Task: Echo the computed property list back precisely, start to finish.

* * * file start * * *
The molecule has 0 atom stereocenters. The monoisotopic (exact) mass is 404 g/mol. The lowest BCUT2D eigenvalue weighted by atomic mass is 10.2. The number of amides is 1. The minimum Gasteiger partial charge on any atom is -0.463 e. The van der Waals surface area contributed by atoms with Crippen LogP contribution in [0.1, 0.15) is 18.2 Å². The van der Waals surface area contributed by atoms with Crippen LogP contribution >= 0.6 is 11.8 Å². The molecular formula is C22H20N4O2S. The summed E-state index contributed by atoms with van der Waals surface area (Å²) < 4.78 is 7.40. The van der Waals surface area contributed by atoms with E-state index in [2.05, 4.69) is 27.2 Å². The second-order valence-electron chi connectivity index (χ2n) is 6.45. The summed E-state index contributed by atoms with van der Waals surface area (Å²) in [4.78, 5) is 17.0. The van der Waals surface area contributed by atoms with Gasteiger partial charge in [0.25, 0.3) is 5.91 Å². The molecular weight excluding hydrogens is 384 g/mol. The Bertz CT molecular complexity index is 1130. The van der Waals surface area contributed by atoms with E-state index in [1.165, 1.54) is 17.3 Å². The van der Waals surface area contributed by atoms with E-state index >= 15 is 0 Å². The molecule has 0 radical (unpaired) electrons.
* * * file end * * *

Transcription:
The molecule has 0 atom stereocenters. The monoisotopic (exact) mass is 404 g/mol. The lowest BCUT2D eigenvalue weighted by atomic mass is 10.2. The number of amides is 1. The minimum Gasteiger partial charge on any atom is -0.463 e. The van der Waals surface area contributed by atoms with Crippen LogP contribution in [0.1, 0.15) is 18.2 Å². The van der Waals surface area contributed by atoms with Crippen LogP contribution >= 0.6 is 11.8 Å². The molecular formula is C22H20N4O2S. The summed E-state index contributed by atoms with van der Waals surface area (Å²) < 4.78 is 7.40. The van der Waals surface area contributed by atoms with E-state index in [2.05, 4.69) is 27.2 Å². The second-order valence-electron chi connectivity index (χ2n) is 6.45. The summed E-state index contributed by atoms with van der Waals surface area (Å²) in [4.78, 5) is 17.0. The van der Waals surface area contributed by atoms with Gasteiger partial charge in [0.25, 0.3) is 5.91 Å². The molecular weight excluding hydrogens is 384 g/mol. The Bertz CT molecular complexity index is 1130. The van der Waals surface area contributed by atoms with E-state index in [1.165, 1.54) is 17.3 Å². The van der Waals surface area contributed by atoms with E-state index >= 15 is 0 Å². The molecule has 0 radical (unpaired) electrons.